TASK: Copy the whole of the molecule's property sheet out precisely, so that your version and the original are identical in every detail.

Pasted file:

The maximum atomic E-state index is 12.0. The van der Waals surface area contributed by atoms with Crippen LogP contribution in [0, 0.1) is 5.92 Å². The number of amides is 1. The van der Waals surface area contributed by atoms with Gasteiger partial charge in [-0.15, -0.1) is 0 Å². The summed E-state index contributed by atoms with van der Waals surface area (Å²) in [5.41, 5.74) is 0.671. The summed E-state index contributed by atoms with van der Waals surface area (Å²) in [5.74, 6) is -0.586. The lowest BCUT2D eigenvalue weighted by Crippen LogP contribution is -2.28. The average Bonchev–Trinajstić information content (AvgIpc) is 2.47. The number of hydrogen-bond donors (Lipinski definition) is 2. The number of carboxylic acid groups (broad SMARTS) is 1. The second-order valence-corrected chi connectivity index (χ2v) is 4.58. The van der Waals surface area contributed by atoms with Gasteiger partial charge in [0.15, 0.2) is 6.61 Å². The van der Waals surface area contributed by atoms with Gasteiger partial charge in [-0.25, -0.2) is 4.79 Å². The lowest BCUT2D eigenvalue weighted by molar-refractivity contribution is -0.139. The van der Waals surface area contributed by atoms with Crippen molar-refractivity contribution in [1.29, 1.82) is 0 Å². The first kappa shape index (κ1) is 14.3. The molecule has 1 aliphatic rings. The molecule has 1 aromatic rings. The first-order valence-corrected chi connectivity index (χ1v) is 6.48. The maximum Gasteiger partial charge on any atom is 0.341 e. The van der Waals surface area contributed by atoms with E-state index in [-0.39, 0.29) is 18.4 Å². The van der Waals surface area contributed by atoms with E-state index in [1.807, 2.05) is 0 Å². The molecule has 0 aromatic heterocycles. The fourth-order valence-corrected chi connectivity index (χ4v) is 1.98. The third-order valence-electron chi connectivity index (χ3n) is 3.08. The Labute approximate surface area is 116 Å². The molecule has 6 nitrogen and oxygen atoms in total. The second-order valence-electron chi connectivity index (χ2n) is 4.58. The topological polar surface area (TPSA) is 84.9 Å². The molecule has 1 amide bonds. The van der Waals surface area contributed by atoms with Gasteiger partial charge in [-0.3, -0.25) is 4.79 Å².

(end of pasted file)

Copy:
The maximum atomic E-state index is 12.0. The van der Waals surface area contributed by atoms with Crippen LogP contribution in [0, 0.1) is 5.92 Å². The number of amides is 1. The van der Waals surface area contributed by atoms with Gasteiger partial charge in [-0.15, -0.1) is 0 Å². The summed E-state index contributed by atoms with van der Waals surface area (Å²) in [5.41, 5.74) is 0.671. The summed E-state index contributed by atoms with van der Waals surface area (Å²) in [5.74, 6) is -0.586. The lowest BCUT2D eigenvalue weighted by Crippen LogP contribution is -2.28. The average Bonchev–Trinajstić information content (AvgIpc) is 2.47. The number of hydrogen-bond donors (Lipinski definition) is 2. The number of carboxylic acid groups (broad SMARTS) is 1. The second-order valence-corrected chi connectivity index (χ2v) is 4.58. The van der Waals surface area contributed by atoms with Gasteiger partial charge in [0.15, 0.2) is 6.61 Å². The van der Waals surface area contributed by atoms with Gasteiger partial charge in [-0.25, -0.2) is 4.79 Å². The lowest BCUT2D eigenvalue weighted by molar-refractivity contribution is -0.139. The van der Waals surface area contributed by atoms with Crippen molar-refractivity contribution in [1.29, 1.82) is 0 Å². The first kappa shape index (κ1) is 14.3. The molecule has 1 aliphatic rings. The molecule has 1 aromatic rings. The first-order valence-corrected chi connectivity index (χ1v) is 6.48. The maximum Gasteiger partial charge on any atom is 0.341 e. The van der Waals surface area contributed by atoms with E-state index in [-0.39, 0.29) is 18.4 Å². The van der Waals surface area contributed by atoms with E-state index in [1.807, 2.05) is 0 Å². The molecule has 0 aromatic heterocycles. The fourth-order valence-corrected chi connectivity index (χ4v) is 1.98. The third-order valence-electron chi connectivity index (χ3n) is 3.08. The Labute approximate surface area is 116 Å². The molecule has 6 nitrogen and oxygen atoms in total. The second-order valence-electron chi connectivity index (χ2n) is 4.58. The topological polar surface area (TPSA) is 84.9 Å². The molecule has 1 amide bonds. The van der Waals surface area contributed by atoms with Gasteiger partial charge in [-0.3, -0.25) is 4.79 Å².